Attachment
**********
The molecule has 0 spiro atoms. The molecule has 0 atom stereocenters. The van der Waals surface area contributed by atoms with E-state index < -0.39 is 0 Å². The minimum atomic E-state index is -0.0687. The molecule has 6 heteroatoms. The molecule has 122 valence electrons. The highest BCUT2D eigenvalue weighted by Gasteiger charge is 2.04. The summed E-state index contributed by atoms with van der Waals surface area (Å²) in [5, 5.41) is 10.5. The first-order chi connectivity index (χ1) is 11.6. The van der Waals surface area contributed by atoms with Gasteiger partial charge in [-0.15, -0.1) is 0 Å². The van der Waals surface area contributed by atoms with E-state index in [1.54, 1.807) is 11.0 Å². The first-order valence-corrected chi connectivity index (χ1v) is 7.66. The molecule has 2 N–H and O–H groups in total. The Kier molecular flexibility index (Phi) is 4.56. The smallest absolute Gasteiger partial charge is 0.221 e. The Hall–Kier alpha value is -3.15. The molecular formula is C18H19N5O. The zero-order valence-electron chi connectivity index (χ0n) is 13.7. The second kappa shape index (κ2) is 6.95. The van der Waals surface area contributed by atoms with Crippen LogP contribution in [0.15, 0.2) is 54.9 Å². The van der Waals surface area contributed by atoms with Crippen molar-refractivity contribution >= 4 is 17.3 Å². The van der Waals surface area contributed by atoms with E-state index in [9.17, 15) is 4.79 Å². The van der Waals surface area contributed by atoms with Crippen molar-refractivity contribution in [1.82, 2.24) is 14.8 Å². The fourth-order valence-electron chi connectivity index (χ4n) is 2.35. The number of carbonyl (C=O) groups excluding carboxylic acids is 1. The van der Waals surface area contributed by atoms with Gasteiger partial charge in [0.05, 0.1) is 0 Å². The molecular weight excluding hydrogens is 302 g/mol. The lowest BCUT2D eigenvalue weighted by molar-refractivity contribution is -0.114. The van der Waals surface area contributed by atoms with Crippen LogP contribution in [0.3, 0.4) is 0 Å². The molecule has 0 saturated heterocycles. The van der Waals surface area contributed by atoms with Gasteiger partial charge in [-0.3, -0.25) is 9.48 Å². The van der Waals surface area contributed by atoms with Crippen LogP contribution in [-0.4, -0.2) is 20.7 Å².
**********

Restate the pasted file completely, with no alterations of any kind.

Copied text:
The molecule has 0 spiro atoms. The molecule has 0 atom stereocenters. The van der Waals surface area contributed by atoms with E-state index < -0.39 is 0 Å². The minimum atomic E-state index is -0.0687. The molecule has 6 heteroatoms. The molecule has 122 valence electrons. The highest BCUT2D eigenvalue weighted by Gasteiger charge is 2.04. The summed E-state index contributed by atoms with van der Waals surface area (Å²) in [5, 5.41) is 10.5. The first-order chi connectivity index (χ1) is 11.6. The van der Waals surface area contributed by atoms with Gasteiger partial charge in [-0.15, -0.1) is 0 Å². The van der Waals surface area contributed by atoms with E-state index in [1.54, 1.807) is 11.0 Å². The first-order valence-corrected chi connectivity index (χ1v) is 7.66. The molecule has 2 N–H and O–H groups in total. The Kier molecular flexibility index (Phi) is 4.56. The smallest absolute Gasteiger partial charge is 0.221 e. The Hall–Kier alpha value is -3.15. The molecular formula is C18H19N5O. The zero-order valence-electron chi connectivity index (χ0n) is 13.7. The second kappa shape index (κ2) is 6.95. The van der Waals surface area contributed by atoms with Crippen LogP contribution in [0.15, 0.2) is 54.9 Å². The van der Waals surface area contributed by atoms with Crippen molar-refractivity contribution >= 4 is 17.3 Å². The van der Waals surface area contributed by atoms with E-state index in [9.17, 15) is 4.79 Å². The van der Waals surface area contributed by atoms with Crippen molar-refractivity contribution in [1.82, 2.24) is 14.8 Å². The fourth-order valence-electron chi connectivity index (χ4n) is 2.35. The number of carbonyl (C=O) groups excluding carboxylic acids is 1. The van der Waals surface area contributed by atoms with Gasteiger partial charge in [0.05, 0.1) is 0 Å². The molecular weight excluding hydrogens is 302 g/mol. The lowest BCUT2D eigenvalue weighted by molar-refractivity contribution is -0.114. The van der Waals surface area contributed by atoms with Crippen LogP contribution in [0.3, 0.4) is 0 Å². The molecule has 0 saturated heterocycles. The van der Waals surface area contributed by atoms with Gasteiger partial charge in [-0.3, -0.25) is 9.48 Å². The van der Waals surface area contributed by atoms with Crippen LogP contribution in [-0.4, -0.2) is 20.7 Å².